A: I suppose I'm not being clear enough, as you are having a difficult time understanding that capital gains should not be taxed as ordinary income because it is not ordinary income. It results from an investment of after-tax income that is put totally at risk, unlike investment in a financial asset that promises income in the form of an interest payment or a dividend on profit.

Q: Please be patient with me a while longer. There appears to be something important about the origins of capital gains which you take for granted and which I'm overlooking. Perhaps part of it is definitional. I'll tell you how I believe economies work, what your words mean to me, and ask questions, and you point out when I go wrong. I'm a little simple-minded, so assume the following occurs in the past when there was no income tax: Since the wealth of nations isn't the money printed by their governments or the credit they may extend, I presumed what you meant by growth was a nation's people performing more services and making more products than in the past. Labor gets paid, sometimes in cash but mostly by checks, which are then sometimes cashed and spent or else are deposited in banks, and sometimes some is saved. If it is all spent on services or products by others, then labor is rewarded by other labor and money acts merely as the intermediary. If some is saved, then the marker for services or products is not all called in, and if consumption is delayed indefinitely, services or products may be devoted to tasks other than merely sustaining life. Suppose a bank risks some of the labor income deposited by loaning it to build a factory and gets paid back with interest, which is shared with depositors. Doesn't the interest earned in this case meet your definition of capital gain, namely, a gain from labor income put at risk? Now suppose that the laborers put part of their income at risk by betting on horse races. Winnings would qualify as gain from labor income put at risk, but, unlike the factory example, they wouldn't come from growth, as defined above, but from the losings of others. Is this distinction important?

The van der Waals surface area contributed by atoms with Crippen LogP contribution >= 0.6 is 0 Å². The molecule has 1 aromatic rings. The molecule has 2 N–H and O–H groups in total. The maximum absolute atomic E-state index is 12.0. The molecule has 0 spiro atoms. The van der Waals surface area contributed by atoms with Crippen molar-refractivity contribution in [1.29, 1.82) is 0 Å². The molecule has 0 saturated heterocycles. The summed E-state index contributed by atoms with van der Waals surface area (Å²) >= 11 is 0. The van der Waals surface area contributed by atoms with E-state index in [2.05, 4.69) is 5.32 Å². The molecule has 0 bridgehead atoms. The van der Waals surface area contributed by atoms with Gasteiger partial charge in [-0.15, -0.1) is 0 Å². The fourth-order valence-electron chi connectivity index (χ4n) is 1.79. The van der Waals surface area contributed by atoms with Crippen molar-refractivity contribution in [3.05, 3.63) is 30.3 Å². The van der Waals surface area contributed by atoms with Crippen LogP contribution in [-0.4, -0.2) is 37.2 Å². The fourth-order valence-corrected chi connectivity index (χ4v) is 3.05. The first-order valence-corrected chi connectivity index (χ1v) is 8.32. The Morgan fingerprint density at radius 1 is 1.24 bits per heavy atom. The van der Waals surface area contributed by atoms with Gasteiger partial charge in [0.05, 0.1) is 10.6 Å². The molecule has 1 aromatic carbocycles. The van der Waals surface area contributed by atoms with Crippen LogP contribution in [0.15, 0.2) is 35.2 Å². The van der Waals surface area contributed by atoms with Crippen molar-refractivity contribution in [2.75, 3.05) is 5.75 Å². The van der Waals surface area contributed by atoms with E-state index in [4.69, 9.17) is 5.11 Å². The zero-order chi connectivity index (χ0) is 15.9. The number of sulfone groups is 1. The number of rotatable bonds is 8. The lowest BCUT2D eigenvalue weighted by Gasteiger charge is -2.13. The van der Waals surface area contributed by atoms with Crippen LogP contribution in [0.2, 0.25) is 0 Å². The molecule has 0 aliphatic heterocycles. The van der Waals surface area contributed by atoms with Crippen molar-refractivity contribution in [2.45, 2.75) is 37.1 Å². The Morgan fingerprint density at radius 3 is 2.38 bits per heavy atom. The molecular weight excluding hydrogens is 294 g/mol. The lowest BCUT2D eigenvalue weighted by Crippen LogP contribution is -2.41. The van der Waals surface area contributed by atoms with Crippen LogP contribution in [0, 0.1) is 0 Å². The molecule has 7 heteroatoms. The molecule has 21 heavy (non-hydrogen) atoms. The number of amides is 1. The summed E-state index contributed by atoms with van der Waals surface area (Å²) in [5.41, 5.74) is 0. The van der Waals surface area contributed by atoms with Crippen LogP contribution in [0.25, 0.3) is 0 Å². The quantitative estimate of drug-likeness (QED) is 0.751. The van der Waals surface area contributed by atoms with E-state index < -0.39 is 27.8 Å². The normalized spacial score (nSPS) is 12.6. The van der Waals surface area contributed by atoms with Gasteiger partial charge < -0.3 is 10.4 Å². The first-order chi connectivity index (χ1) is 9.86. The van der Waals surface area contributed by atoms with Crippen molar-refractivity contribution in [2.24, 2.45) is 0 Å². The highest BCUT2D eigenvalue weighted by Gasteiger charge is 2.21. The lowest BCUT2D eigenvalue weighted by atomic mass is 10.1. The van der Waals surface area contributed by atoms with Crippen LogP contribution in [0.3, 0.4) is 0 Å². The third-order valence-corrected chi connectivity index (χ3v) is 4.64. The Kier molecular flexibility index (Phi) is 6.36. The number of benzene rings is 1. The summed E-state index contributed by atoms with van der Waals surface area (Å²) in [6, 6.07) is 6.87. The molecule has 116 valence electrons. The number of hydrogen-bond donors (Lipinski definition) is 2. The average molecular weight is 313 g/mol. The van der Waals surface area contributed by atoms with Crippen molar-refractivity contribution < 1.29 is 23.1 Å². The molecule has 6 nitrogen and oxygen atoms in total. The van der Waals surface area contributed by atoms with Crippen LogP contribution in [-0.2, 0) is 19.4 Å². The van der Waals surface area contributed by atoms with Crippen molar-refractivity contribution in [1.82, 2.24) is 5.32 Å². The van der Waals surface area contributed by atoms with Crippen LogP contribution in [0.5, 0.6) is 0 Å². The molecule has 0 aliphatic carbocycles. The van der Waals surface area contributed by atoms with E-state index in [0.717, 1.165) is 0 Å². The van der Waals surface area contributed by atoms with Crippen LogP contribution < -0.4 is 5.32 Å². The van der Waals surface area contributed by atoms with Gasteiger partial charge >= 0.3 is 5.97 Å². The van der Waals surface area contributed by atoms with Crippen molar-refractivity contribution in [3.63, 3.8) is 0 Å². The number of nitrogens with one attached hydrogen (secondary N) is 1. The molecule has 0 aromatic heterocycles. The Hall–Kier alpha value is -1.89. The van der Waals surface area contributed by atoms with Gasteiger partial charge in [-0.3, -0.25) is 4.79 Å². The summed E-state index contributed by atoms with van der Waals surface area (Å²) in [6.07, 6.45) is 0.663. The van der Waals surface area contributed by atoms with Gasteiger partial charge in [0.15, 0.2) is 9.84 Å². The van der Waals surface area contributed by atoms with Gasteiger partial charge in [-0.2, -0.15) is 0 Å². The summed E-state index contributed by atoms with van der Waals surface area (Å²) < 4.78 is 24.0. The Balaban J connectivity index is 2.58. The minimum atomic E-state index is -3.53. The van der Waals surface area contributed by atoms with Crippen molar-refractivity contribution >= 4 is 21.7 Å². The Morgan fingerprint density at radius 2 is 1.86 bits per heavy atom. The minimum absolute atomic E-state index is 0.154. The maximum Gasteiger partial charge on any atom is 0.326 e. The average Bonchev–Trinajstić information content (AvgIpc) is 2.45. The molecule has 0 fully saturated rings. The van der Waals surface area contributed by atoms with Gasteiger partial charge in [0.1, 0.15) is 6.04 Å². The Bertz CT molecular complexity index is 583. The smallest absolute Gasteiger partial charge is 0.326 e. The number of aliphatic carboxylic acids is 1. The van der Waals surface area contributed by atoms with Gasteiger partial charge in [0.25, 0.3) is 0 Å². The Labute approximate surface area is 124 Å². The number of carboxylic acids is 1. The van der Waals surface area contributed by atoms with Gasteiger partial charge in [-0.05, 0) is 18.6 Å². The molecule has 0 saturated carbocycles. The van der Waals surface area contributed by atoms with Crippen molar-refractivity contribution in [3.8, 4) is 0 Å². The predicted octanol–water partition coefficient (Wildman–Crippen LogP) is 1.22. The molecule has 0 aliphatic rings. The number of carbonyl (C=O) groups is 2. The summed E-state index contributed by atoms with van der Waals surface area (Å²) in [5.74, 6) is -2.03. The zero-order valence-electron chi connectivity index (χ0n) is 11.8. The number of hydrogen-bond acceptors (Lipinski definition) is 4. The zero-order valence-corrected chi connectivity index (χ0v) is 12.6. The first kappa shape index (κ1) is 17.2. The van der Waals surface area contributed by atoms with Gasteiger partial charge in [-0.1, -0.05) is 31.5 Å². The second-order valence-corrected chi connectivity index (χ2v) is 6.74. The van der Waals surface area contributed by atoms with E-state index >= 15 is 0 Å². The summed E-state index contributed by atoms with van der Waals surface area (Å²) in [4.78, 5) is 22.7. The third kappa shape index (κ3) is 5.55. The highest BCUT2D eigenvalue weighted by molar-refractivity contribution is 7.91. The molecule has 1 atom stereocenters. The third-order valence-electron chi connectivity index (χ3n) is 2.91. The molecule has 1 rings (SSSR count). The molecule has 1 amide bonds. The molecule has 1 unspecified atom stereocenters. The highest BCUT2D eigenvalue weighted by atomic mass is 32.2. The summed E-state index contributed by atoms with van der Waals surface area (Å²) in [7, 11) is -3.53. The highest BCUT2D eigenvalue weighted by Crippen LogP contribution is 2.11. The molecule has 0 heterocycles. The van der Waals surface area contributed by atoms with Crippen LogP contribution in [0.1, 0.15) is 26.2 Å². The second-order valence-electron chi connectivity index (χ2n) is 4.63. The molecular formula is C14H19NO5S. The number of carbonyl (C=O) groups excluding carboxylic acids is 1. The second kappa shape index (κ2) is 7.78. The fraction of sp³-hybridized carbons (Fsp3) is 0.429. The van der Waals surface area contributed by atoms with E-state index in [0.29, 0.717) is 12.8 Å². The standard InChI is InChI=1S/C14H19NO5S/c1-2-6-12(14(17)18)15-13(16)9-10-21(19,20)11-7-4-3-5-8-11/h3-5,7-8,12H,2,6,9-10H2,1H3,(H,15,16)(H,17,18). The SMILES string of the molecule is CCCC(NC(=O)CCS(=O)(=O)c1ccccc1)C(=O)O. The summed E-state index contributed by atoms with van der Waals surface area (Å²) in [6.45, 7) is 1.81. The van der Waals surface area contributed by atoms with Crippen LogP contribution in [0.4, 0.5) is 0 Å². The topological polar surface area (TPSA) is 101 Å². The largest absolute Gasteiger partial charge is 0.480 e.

A: Sorry I was short with you. We'll try again with this new approach you suggest: